Civil and Human Rights

Another Constitutional Protection That’s Eroding: Double Jeopardy

By Geroge Leef

When big government collides with the rights guaranteed under the Constitution, it is usually the latter that give way. Many people know that to be the case with free speech and firearms, but they aren’t aware that that the Fifth Amendment’s guarantee that no person shall be twice put in jeopardy of life or limb for the same offense has similarly eroded. That is something they should worry about.

A Texas case that has been appealed to the Supreme Court gives the justices an opportunity to restore the power of the Double Jeopardy Clause.

Walker v. Texas arose when state officials indicted Calvin Walker, an electrician, on criminal fraud charges in 2013. The problem was that two years previously, federal authorities had brought Walker up on the exact same charges and he had entered into a plea deal. Could Texas bring the same case against him, or is that barred by the Double Jeopardy Clause?

Currently, the answer is that the second prosecution against Walker is not barred. That is due to an exception to double jeopardy the Supreme Court created back in 1959 in a pair of cases: Bartkus v. Illinois and Abbate v. United States.

In Bartkus, a man had been acquitted of bank robbery in federal court was later charged with the same crime by Illinois and convicted under its law. In Abbate, a man was charged and convicted in Illinois of conspiracy to destroy property owned by Southern Bell Telephone during a strike; then he was charged and convicted by federal officials of the same crime under federal law.

The Court ruled that the Double Jeopardy Clause did not bar the second prosecution in either case because it had never up to that point held that the Bill of Rights applied to the states. Justice Black dissented in Bartkus, writing, “Fear and abhorrence of governmental power to try people twice for the same conduct is one of the oldest ideas found in western civilization,” but the Court was content with its handiwork – the “dual sovereignty” exception that allows the federal government to try an individual for the same offense he has already been tried for by a state and vice versa.

Should the Court overturn the dual sovereignty exception? In this amicus brief, Cato Institute and the Constitutional Accountability Center make a strong argument that it should.

For one thing, the scope of the potential for double prosecution has grown enormously in the time since Bartkus and Abbate were decided. For most of our history, federal criminal law was very narrow, reflecting the narrow role for federal action under the Constitution. Most criminal matters were handled by state and local authorities; there was little overlap between the two spheres. But, to quote Justice Clarence Thomas (dissenting in Evans v. Thomas), there has been “a stunning expansion of federal criminal jurisdiction into a field tradition policed by state and local laws” over the last few decades. The overlap between federal and state criminal law is now very large, so the possibility of being “twice put in jeopardy” is great.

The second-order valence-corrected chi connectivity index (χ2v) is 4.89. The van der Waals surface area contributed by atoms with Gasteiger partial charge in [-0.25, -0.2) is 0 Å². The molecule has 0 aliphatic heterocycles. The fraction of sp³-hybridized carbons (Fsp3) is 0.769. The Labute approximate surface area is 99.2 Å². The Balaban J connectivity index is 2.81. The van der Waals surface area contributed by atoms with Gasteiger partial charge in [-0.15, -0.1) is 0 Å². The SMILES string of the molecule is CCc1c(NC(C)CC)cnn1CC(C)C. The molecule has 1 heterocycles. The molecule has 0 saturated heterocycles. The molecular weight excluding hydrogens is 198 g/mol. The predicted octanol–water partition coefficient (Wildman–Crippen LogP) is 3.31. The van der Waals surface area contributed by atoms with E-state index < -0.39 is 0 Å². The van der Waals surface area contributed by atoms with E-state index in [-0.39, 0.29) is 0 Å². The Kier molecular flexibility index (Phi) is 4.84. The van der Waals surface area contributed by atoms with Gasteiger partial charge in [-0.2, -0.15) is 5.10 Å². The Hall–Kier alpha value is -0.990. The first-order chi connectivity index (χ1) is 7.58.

But why should we care? The Cato/Constitutional Accountability Center brief explains why. “When a defendant is subjected to multiple prosecutions for the same offense, the anxiety and humiliation are the same, regardless of whether the successive prosecutions are brought by the same sovereign or different ones. Similarly, the prospect that an innocent person might be wrongly convicted also increases with multiple prosecutions….”

Furthermore, allowing a second prosecution by a different level of government can give it “an illegitimate dress rehearsal of its case and a cheat peek at the defense,” as Yale Law School professors Akhil Reed Amar and Jonathan Marcus write in their article “Double Jeopardy Law After Rodney King.”

And perhaps the strongest argument of all is that in the years following Bartkus and Abbate, the Court’s jurisprudence began to recognize that the Bill of Rights should apply against the states and not just the federal government. Just two years later, the Court incorporated the Fourth Amendment’s protection against unreasonable search and seizure in Mapp v. Ohio. Previously, a state was allowed to use evidence seized in violation of the Fourth Amendment in its criminal prosecutions, but the Court put an end to that in Mapp.

Again to quote Amar and Marcus, the Court recognized that “the Fourteenth Amendment’s emphasis on individual rights against all government trumps abstract notions of federalism,” and that “the federal and state governments should not be allowed to do in tandem what neither could do alone.” That is to say, of course, try a person twice for the same offense.

Let’s hope that the Court grants certiorari in Walker and decides that it is time to jettison the dual-sovereignty exception to the Constitution’s rule against double jeopardy.

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